Just as the housing market is seeing improved movement in 2010, after a long period of stagnation, so too is the commercial property sector now seeing signs of recovery. The Cluttons' Commercial Property Market Outlook Report for July 2010 reported that in Q2 the value of transactions in office real estate had returned to a level last seen in early 2008, before the recession took hold(1).
After sitting tight during the downturn, some firms are finding that they can negotiate lower rent rates or rent-free periods if they relocate. A rise in remote and flexible working in many businesses has also enabled some to consolidate their offices into less floor space, and make savings by moving to smaller premises.
But moving office takes careful planning so here is our guide on how to avoid some of the most common headaches associated with making the move.
1) Have a timetable
With the huge range of services that need to be organised to set up an office, coordinating them to one start date can be tough. Start negotiations with service suppliers early in order to allow for installation time, but bear in mind that lease negotiations can drag on until near the move date, so you may need to keep your service suppliers informed and move start dates with them if necessary. Think about the services that you will definitely need from day 1, prioritise them, and look out for providers who can offer a quick installation guarantee.
2) Location, location, location
Make sure your new premises have ease of access to transport, suppliers and customers, as it will help keep your costs down and facilitate trade. With suppliers that are most crucial to your business, research whether any particular area offers a cost benefit. For example, companies who rely on super-fast internet connections to run their business effectively currently benefit from being within the M25, where 100Mbps fibre connectivity is available at a fixed, affordable rate. However, good quality alternatives are available everywhere; just make sure you find out first.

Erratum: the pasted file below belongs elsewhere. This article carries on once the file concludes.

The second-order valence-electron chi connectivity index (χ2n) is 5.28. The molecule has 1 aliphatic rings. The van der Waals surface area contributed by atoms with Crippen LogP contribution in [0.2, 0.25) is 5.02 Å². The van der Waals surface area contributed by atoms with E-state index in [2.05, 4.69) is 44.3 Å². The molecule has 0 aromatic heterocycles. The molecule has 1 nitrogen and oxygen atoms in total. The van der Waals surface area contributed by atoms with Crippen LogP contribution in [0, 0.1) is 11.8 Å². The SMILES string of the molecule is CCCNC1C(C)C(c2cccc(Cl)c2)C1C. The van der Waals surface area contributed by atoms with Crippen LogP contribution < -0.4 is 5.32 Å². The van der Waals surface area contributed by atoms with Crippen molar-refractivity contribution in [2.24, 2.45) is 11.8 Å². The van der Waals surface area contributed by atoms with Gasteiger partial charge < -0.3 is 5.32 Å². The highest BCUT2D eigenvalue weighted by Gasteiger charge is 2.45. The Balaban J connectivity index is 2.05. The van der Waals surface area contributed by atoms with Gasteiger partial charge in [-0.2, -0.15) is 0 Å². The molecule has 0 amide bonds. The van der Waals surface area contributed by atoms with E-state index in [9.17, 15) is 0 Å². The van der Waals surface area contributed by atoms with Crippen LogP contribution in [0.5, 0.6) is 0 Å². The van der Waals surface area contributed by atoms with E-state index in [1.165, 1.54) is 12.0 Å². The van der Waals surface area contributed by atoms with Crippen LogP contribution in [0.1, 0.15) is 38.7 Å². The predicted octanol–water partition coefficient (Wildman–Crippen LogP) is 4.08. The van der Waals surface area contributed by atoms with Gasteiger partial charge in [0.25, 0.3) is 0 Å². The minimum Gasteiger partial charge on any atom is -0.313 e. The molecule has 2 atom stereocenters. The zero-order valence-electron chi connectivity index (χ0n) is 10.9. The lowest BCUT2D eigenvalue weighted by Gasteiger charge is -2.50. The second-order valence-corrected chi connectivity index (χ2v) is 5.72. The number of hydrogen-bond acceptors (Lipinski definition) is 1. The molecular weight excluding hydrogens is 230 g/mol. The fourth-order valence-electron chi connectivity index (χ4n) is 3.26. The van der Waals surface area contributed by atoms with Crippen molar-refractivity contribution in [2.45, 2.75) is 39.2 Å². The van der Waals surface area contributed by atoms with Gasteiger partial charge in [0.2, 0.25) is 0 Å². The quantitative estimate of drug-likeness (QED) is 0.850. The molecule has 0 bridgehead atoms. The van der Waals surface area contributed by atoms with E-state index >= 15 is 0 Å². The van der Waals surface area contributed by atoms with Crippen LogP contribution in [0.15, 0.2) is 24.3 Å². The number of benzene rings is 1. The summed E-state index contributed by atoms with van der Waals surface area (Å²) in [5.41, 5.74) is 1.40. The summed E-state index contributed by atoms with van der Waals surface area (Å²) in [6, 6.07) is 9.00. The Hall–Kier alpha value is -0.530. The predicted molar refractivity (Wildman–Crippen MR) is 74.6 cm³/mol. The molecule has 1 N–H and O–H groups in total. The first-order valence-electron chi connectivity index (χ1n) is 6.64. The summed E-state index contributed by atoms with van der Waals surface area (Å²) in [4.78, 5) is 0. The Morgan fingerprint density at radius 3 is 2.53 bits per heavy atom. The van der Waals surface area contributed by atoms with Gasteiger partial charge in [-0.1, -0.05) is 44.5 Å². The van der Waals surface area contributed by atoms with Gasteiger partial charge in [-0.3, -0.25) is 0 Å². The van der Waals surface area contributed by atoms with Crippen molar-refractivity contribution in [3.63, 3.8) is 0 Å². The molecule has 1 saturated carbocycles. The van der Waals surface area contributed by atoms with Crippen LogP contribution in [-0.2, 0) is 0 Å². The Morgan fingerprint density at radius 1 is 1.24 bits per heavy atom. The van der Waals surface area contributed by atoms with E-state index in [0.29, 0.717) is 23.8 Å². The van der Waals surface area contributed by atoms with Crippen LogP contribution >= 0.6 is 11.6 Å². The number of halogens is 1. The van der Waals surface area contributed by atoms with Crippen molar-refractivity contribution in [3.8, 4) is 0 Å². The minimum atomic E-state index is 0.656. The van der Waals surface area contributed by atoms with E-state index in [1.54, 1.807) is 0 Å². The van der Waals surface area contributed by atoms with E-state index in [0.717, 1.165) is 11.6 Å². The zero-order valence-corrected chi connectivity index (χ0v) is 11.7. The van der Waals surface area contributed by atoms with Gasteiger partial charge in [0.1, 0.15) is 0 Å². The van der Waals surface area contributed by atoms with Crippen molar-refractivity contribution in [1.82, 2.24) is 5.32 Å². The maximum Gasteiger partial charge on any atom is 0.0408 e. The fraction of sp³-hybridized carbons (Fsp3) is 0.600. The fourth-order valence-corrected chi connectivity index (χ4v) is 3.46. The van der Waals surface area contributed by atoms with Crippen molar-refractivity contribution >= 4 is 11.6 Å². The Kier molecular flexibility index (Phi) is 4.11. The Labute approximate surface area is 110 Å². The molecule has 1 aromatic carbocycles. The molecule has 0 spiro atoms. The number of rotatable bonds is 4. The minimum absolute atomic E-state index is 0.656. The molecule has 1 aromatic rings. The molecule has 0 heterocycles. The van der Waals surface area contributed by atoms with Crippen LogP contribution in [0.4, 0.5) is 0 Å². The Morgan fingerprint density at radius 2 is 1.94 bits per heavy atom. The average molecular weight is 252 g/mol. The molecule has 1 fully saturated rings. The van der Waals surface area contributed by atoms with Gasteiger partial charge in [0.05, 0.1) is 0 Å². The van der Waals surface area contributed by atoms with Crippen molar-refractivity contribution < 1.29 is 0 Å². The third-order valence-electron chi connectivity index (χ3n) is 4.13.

Also check with your employees whether your new location would affect their commute to the extent that they would reconsider working for you. This will effect whether the office you move to is good value for money — cheap rent is rarely as important as minimising costly staff churn and maximising staff productivity.
3) Consider expansion
According to our research, most small and medium-sized businesses are expecting a return to sustained growth in 2011(2). If you are moving your business between now and then, it is advisable to at least give yourself the capacity for growth. This can mean either building into your contract the option to take more space, or taking a bigger office to start with and sub-letting any space you don’t need.
Forward-planning for expansion also extends to your service suppliers. Setting up in a new location can be a good opportunity to start afresh and update your technology and services, in preparation for future development. For example, if you are organising an internet connection for your new premises, then opting for a fibre line (rather than traditional copper services) will ensure your connection is future proofed, as fibre has unlimited bandwidth potential. The bandwidth capacity of your connection can then be scaled up as your company grows, or as higher speeds become the norm.
4) Avoid making immediate long-term contractual commitments
With some negotiation, landlords should agree to a ‘settling-in’ period before tying you to a long-term contract. Again, this also applies to service providers, some of whom will offer no minimum term agreements, giving you a flexible contract and more control over your financial commitments.
5) Don’t build infrastructure that you don’t need
You will be more flexible as a business and keep your costs down if you outsource where possible during the move. Look into moving your servers into secure data centres, and find out whether having your network managed remotely by an ISP would suit your business. Also use the relocation as a time to embrace new technology and systems that can save you money, such as cloud computing services, and make sure you get the right security and managed firewalls needed to protect your business.
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